On-line version ISSN 2219-0635
Onderstepoort j. vet. res. vol.79 n.2 Cape Town Jan. 2012
Christopher J. KasangaI, II; R. SalluII; C.A.R. Mpelumbe-NgelejaII; J. WadsworthIII; N.P. FerrisIII; G.H. HutchingsIII; P.P. WamburaI; M.G.S. YongoloII; N.J. KnowlesIII; Donald P. KingIII; M.M. RweyemamuI
ISokoine University of Agriculture, Tanzania
IICentral Veterinary Laboratory, Tanzania
IIIWRLFMD, Institute for Animal Health, United Kingdom
Foot-and-mouth disease (FMD) is endemic in Tanzania. Since the first reports in 1954, FMD has caused significant economic losses in the country due to mortality and morbidity of livestock and costs associated with controlling the disease. The aim of this study was to review the serotype and genetic relationships of the FMD virus (FMDV) recovered from outbreaks in Tanzania, and compare them with viruses detected from elsewhere in the sub-Saharan region. At the World Reference Laboratory for foot-and-mouth disease (WRLFMD), a total of 106 FMD viruses have been isolated from samples collected between 1967 and 2009 from northern, southern, eastern and central parts of Tanzania. The presence of FMDV was determined by laboratory methods such as VI, CF, antigen ELISA and RT-PCR. Phylogenies of VP1 sequences were determined by the Neighbour-joining method. Foot-and-mouth disease virus SAT1 was the most frequent serotype (46.2%; n = 49) isolated in Tanzania followed by O (26.4%; n = 27), A (14.1%; n = 15) and SAT 2 (11.3%; n = 13). Genotyping showed that type O viruses fell into either the EAST AFRICA 1 (EA-1) or EA-2 topotypes, type A's into the AFRICA topotype (genotype I), type SAT 1's into topotype I and type SAT 2's into topotype IV. This study reveals that serotypes A, O, SAT1 and SAT2 cause FMD outbreaks in Tanzania. Recent samples from outbreaks in 2008, 2009 and 2010 have been typed as serotypes A, O, SAT1 and SAT2. Phylogenetic analysis of FMDV isolates from Tanzania showed that they are genetically related to lineages and topotypes from West and East Africa. In Tanzania, lack of comprehensive animal movement records and inconsistent vaccination programs make it difficult to determine the exact source of FMD outbreaks or to trace the transmission of the disease over time. Therefore, further collection and analysis of samples from domestic and wild animals, together with improved local epidemiological investigation of FMD outbreaks is required to elucidate the complex epidemiology of FMD in the sub-Saharan region.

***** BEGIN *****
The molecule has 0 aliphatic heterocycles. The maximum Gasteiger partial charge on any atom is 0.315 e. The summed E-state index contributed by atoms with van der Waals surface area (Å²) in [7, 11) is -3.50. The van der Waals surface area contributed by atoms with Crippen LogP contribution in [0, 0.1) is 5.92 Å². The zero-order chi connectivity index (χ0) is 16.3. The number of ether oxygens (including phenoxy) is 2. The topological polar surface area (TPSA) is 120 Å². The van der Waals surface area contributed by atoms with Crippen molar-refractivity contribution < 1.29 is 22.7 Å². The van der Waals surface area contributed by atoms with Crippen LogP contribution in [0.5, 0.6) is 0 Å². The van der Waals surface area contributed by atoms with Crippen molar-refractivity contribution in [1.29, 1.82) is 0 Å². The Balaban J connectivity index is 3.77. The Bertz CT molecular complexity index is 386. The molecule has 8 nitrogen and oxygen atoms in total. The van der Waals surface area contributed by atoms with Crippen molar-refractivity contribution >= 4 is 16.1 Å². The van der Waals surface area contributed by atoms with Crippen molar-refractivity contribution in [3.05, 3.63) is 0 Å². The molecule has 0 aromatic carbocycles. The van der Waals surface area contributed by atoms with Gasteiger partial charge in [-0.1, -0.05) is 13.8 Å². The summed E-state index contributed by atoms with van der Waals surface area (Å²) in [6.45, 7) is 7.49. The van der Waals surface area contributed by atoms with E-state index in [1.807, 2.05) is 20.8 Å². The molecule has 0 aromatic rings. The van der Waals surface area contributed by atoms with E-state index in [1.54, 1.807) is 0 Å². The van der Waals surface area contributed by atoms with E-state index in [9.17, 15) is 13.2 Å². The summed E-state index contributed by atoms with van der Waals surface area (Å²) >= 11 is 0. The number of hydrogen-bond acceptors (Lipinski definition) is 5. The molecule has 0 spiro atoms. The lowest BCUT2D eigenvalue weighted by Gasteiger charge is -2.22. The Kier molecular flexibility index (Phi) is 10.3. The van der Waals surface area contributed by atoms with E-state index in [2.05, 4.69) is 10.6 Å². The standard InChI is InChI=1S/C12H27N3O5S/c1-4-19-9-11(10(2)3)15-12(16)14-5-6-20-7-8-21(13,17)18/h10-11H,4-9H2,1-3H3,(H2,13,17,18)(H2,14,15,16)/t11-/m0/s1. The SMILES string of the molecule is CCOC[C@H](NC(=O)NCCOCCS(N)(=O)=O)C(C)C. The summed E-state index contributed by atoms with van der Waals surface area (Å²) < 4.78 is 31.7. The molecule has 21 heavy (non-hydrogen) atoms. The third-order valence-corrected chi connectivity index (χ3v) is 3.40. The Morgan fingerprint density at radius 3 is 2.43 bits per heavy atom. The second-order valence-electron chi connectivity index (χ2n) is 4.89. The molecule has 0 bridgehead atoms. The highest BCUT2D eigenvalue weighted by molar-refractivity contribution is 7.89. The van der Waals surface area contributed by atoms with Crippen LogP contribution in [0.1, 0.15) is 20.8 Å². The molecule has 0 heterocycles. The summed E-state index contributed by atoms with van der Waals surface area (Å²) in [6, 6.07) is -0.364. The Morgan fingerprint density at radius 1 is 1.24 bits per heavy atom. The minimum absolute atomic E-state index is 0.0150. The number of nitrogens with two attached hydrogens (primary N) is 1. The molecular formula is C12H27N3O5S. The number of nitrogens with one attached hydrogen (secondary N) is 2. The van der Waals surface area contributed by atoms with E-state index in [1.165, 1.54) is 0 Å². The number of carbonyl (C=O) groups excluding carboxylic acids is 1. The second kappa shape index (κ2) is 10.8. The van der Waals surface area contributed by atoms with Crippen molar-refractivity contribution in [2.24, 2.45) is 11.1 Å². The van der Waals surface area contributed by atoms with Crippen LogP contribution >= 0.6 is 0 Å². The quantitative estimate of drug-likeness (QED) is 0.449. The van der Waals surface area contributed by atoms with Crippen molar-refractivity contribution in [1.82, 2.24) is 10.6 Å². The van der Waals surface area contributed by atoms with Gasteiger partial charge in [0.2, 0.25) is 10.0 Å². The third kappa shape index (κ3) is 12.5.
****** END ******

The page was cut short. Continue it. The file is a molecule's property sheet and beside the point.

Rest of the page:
PO Box 3019, Sokoine University of Agriculture, Morogoro
Note: Proceedings of the Conference of the Southern African Centre for Infectious Disease Surveillance 'One Health' held at the National Institute for Communicable Diseases, Johannesburg, July 2011.